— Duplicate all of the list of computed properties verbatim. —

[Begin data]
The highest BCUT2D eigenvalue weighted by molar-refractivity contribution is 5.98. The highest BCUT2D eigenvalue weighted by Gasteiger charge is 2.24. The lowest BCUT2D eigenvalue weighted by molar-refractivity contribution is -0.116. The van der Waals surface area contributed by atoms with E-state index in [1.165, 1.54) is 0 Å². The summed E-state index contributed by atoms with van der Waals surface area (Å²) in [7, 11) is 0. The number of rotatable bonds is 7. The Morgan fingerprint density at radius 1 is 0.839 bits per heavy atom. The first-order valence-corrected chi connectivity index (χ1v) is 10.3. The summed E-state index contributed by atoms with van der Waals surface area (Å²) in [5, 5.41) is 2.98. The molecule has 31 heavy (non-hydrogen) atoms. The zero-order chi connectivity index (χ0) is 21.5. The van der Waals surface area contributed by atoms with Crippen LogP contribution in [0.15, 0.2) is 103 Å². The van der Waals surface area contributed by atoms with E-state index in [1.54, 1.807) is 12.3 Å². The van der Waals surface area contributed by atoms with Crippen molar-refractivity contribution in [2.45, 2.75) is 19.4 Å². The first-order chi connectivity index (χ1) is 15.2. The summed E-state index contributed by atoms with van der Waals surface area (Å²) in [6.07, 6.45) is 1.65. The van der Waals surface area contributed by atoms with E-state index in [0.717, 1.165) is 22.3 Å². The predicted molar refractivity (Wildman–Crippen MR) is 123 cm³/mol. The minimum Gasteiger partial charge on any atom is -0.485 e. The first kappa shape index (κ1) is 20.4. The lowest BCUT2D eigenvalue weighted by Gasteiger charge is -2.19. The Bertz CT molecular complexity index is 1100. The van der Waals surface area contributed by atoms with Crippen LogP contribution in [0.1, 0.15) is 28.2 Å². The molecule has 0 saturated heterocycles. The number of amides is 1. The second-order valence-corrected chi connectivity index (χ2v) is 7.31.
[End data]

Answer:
The highest BCUT2D eigenvalue weighted by molar-refractivity contribution is 5.98. The highest BCUT2D eigenvalue weighted by Gasteiger charge is 2.24. The lowest BCUT2D eigenvalue weighted by molar-refractivity contribution is -0.116. The van der Waals surface area contributed by atoms with E-state index in [1.165, 1.54) is 0 Å². The summed E-state index contributed by atoms with van der Waals surface area (Å²) in [7, 11) is 0. The number of rotatable bonds is 7. The Morgan fingerprint density at radius 1 is 0.839 bits per heavy atom. The first-order valence-corrected chi connectivity index (χ1v) is 10.3. The summed E-state index contributed by atoms with van der Waals surface area (Å²) in [5, 5.41) is 2.98. The molecule has 31 heavy (non-hydrogen) atoms. The zero-order chi connectivity index (χ0) is 21.5. The van der Waals surface area contributed by atoms with Crippen LogP contribution in [0.15, 0.2) is 103 Å². The van der Waals surface area contributed by atoms with E-state index in [1.54, 1.807) is 12.3 Å². The van der Waals surface area contributed by atoms with Crippen molar-refractivity contribution in [2.45, 2.75) is 19.4 Å². The first-order chi connectivity index (χ1) is 15.2. The summed E-state index contributed by atoms with van der Waals surface area (Å²) in [6.07, 6.45) is 1.65. The van der Waals surface area contributed by atoms with E-state index in [0.717, 1.165) is 22.3 Å². The predicted molar refractivity (Wildman–Crippen MR) is 123 cm³/mol. The minimum Gasteiger partial charge on any atom is -0.485 e. The first kappa shape index (κ1) is 20.4. The lowest BCUT2D eigenvalue weighted by Gasteiger charge is -2.19. The Bertz CT molecular complexity index is 1100. The van der Waals surface area contributed by atoms with Crippen LogP contribution in [0.1, 0.15) is 28.2 Å². The molecule has 0 saturated heterocycles. The number of amides is 1. The second-order valence-corrected chi connectivity index (χ2v) is 7.31.